Advice Independent Living

Lacey Rainey: New Pond Village’s Kitchen Rockstar

At New Pond Village, she gets to be both a Rockstar and a Chef.

Food & Beverage Director Lacey Rainey

New Pond’s Kitchen Rock Star

When Lacey Rainey was a kid, she wanted to either be a rock star or a chef. As the Food & Beverage Director at New Pond Village, she gets to be both. “Even after a long day I leave for work smiling and I come home smiling,” says Lacey, who started her role in the summer of 2023. “It’s the associates and residents, everyone here is so welcoming. It feels like I hit the lottery job-wise.”

Finding Her Passion

Lacey’s path to New Pond was far from direct. She dropped out of high school in her sophomore year, bored of her classes and enrolled in Schriever Job Corps. “I went into the culinary program and got it done in about a year because I was passionate about it and that’s what my focus was.” She also earned a scholarship to the New England Culinary Institute in Vermont and got her chops as a sous chef at the Gardner Ale House. “I was the youngest on the line, I was the only woman on the line for the longest time in the beginning and learning recipes from really great chefs.”

Moving on to the historic Deerfield Inn, Lacey started to work with fine dining ingredients like the ones she used to marvel at as a child watching Iron Chef—morel mushrooms, grass-fed beef and monkfish. She worked special events and even catered a party for Cindi Lauper, “which was like meeting my childhood hero.”

Soon though, the long days and late nights of restaurant life began to wear on her, especially since Lacey was playing gigs with her all-female rock band—the Angry Debutantes—on the weekends. When a friend told her of an opening at a local nursing home, she went for the job. “She said the kitchen closes at 7,” Lacey recalls. “That sounded nice so I thought I’d give it a shot.”

Fresh, Scratch Food

While she made the decision for a better work-life balance, she found an environment where she could be creative and make a difference. “A lot of institutional cooking is premade items—prebreaded veal, prebreaded chicken, or you’re getting frozen vegetables.” Lacey did the math and convinced her boss it was cheaper to get fresh veggies and herbs. The meats were still frozen, “but I said we could bread it ourselves. I retrained chefs that had been there for 20 years and we started doing fresh, scratch food in an intuitional setting and I got out at 7 o’clock at night!”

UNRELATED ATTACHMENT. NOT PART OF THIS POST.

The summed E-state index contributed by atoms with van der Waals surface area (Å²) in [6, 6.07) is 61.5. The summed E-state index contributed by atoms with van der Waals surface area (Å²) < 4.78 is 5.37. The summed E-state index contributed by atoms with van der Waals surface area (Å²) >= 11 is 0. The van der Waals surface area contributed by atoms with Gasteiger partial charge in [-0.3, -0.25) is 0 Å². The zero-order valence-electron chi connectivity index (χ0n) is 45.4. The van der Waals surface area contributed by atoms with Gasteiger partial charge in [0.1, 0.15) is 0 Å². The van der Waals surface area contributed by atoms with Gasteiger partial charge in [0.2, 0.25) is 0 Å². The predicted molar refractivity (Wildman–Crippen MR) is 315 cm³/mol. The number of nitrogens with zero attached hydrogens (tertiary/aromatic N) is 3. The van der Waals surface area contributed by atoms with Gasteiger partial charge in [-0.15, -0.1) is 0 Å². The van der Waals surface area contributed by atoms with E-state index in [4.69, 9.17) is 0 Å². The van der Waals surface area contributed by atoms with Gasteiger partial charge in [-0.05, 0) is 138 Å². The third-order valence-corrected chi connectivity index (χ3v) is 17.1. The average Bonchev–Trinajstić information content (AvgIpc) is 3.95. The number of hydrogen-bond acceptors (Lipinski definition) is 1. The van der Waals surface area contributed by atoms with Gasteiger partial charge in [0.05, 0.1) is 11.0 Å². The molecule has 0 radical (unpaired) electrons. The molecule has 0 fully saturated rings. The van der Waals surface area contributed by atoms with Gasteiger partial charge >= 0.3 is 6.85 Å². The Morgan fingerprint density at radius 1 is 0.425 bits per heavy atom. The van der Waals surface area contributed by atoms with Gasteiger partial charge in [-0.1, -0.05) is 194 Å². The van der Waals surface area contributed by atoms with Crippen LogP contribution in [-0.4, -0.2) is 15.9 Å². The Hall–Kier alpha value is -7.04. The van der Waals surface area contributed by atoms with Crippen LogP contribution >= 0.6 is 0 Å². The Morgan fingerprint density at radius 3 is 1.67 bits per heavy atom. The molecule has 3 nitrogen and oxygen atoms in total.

Residents Are Adventurous Foodies

Lacey’s approach to cooking matches the expectations of both New Pond Village’s dining team and the residents. “What I brought to the table is new menu ideas, new things. Residents at New Pond are adventurous, more so than I’ve been used to in senior living. For instance, we had a honey fig-glazed salmon with a parmesan risotto, made in-house, from scratch. They haven’t had duck in a while, so we’re trying a seared duck with lavender honey over fingerling potatoes with grilled asparagus.  They’re adventurous” says Lacey. “They’re trying different things. I’m even talking about doing a Vietnamese pho and bao buns and they’re excited. They’re really excited.”

Culinary Creations That Spark Memories

By going fresh and flavorful, Lacey eliminates a lot of the sodium, sugar and preservatives that are mainstays of institutional cooking but aren’t healthy. “And health is so important, especially as you’re enjoying your later years of your life.” Even in her short tenure, she’s welcomed the challenge of recreating residents’ favorite recipes from sauerbraten to sticky toffee pudding. “They have taste,” Lacey says of the residents at New Pond Village. When somebody comes here, my chefs and I can create something that can bring back memories. Every meal we cook here makes a difference and it means a lot more than cooking anywhere else.”

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